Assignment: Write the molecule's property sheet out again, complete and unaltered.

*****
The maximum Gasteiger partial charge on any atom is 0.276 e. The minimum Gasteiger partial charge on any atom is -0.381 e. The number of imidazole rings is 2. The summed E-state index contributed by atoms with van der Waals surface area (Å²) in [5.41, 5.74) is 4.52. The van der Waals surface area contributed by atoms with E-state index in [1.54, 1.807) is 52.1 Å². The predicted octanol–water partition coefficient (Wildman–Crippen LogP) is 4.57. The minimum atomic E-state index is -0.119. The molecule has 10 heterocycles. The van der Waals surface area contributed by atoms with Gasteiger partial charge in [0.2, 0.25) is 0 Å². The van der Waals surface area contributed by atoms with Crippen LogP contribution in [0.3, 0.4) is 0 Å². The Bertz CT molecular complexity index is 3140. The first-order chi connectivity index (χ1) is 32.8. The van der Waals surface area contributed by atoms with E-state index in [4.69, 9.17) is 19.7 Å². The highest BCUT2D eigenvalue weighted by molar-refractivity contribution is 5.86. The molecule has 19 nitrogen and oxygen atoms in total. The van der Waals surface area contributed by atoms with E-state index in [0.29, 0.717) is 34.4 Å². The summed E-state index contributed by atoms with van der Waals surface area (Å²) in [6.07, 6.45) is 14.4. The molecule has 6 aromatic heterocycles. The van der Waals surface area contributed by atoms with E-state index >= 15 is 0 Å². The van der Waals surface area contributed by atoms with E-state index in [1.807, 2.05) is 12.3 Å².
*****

The maximum Gasteiger partial charge on any atom is 0.276 e. The minimum Gasteiger partial charge on any atom is -0.381 e. The number of imidazole rings is 2. The summed E-state index contributed by atoms with van der Waals surface area (Å²) in [5.41, 5.74) is 4.52. The van der Waals surface area contributed by atoms with E-state index in [1.54, 1.807) is 52.1 Å². The predicted octanol–water partition coefficient (Wildman–Crippen LogP) is 4.57. The minimum atomic E-state index is -0.119. The molecule has 10 heterocycles. The van der Waals surface area contributed by atoms with Gasteiger partial charge in [0.2, 0.25) is 0 Å². The van der Waals surface area contributed by atoms with Crippen LogP contribution in [0.3, 0.4) is 0 Å². The Bertz CT molecular complexity index is 3140. The first-order chi connectivity index (χ1) is 32.8. The van der Waals surface area contributed by atoms with E-state index in [4.69, 9.17) is 19.7 Å². The highest BCUT2D eigenvalue weighted by molar-refractivity contribution is 5.86. The molecule has 19 nitrogen and oxygen atoms in total. The van der Waals surface area contributed by atoms with E-state index in [0.29, 0.717) is 34.4 Å². The summed E-state index contributed by atoms with van der Waals surface area (Å²) in [6.07, 6.45) is 14.4. The molecule has 6 aromatic heterocycles. The van der Waals surface area contributed by atoms with E-state index >= 15 is 0 Å². The van der Waals surface area contributed by atoms with E-state index in [1.807, 2.05) is 12.3 Å².